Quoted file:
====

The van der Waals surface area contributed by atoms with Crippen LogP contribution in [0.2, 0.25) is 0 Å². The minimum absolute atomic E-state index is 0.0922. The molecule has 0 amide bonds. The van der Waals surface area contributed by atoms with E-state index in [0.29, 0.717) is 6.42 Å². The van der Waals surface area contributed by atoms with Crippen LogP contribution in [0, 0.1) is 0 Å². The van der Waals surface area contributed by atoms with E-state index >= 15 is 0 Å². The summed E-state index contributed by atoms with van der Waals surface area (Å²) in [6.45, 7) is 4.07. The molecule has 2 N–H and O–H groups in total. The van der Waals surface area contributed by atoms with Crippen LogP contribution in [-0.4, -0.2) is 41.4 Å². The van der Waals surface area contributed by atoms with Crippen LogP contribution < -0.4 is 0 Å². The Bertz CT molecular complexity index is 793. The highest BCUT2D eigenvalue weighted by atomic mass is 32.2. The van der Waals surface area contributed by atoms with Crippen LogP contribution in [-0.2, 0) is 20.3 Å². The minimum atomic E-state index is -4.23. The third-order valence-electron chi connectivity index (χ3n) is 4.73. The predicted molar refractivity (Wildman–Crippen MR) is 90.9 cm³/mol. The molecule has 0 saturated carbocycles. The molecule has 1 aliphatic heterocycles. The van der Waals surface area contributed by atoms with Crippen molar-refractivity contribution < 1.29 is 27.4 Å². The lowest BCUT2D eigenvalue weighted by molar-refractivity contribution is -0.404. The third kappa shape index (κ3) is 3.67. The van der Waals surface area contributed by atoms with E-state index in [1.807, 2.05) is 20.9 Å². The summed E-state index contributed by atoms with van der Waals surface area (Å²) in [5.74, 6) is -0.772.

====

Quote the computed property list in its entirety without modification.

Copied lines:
The van der Waals surface area contributed by atoms with Crippen LogP contribution in [0.2, 0.25) is 0 Å². The minimum absolute atomic E-state index is 0.0922. The molecule has 0 amide bonds. The van der Waals surface area contributed by atoms with E-state index in [0.29, 0.717) is 6.42 Å². The van der Waals surface area contributed by atoms with Crippen LogP contribution in [0, 0.1) is 0 Å². The van der Waals surface area contributed by atoms with E-state index >= 15 is 0 Å². The summed E-state index contributed by atoms with van der Waals surface area (Å²) in [6.45, 7) is 4.07. The molecule has 2 N–H and O–H groups in total. The van der Waals surface area contributed by atoms with Crippen LogP contribution in [-0.4, -0.2) is 41.4 Å². The van der Waals surface area contributed by atoms with Crippen LogP contribution < -0.4 is 0 Å². The Bertz CT molecular complexity index is 793. The highest BCUT2D eigenvalue weighted by atomic mass is 32.2. The van der Waals surface area contributed by atoms with Crippen LogP contribution in [-0.2, 0) is 20.3 Å². The minimum atomic E-state index is -4.23. The third-order valence-electron chi connectivity index (χ3n) is 4.73. The predicted molar refractivity (Wildman–Crippen MR) is 90.9 cm³/mol. The molecule has 0 saturated carbocycles. The molecule has 1 aliphatic heterocycles. The van der Waals surface area contributed by atoms with Crippen molar-refractivity contribution < 1.29 is 27.4 Å². The lowest BCUT2D eigenvalue weighted by molar-refractivity contribution is -0.404. The third kappa shape index (κ3) is 3.67. The van der Waals surface area contributed by atoms with E-state index in [1.807, 2.05) is 20.9 Å². The summed E-state index contributed by atoms with van der Waals surface area (Å²) in [5.74, 6) is -0.772.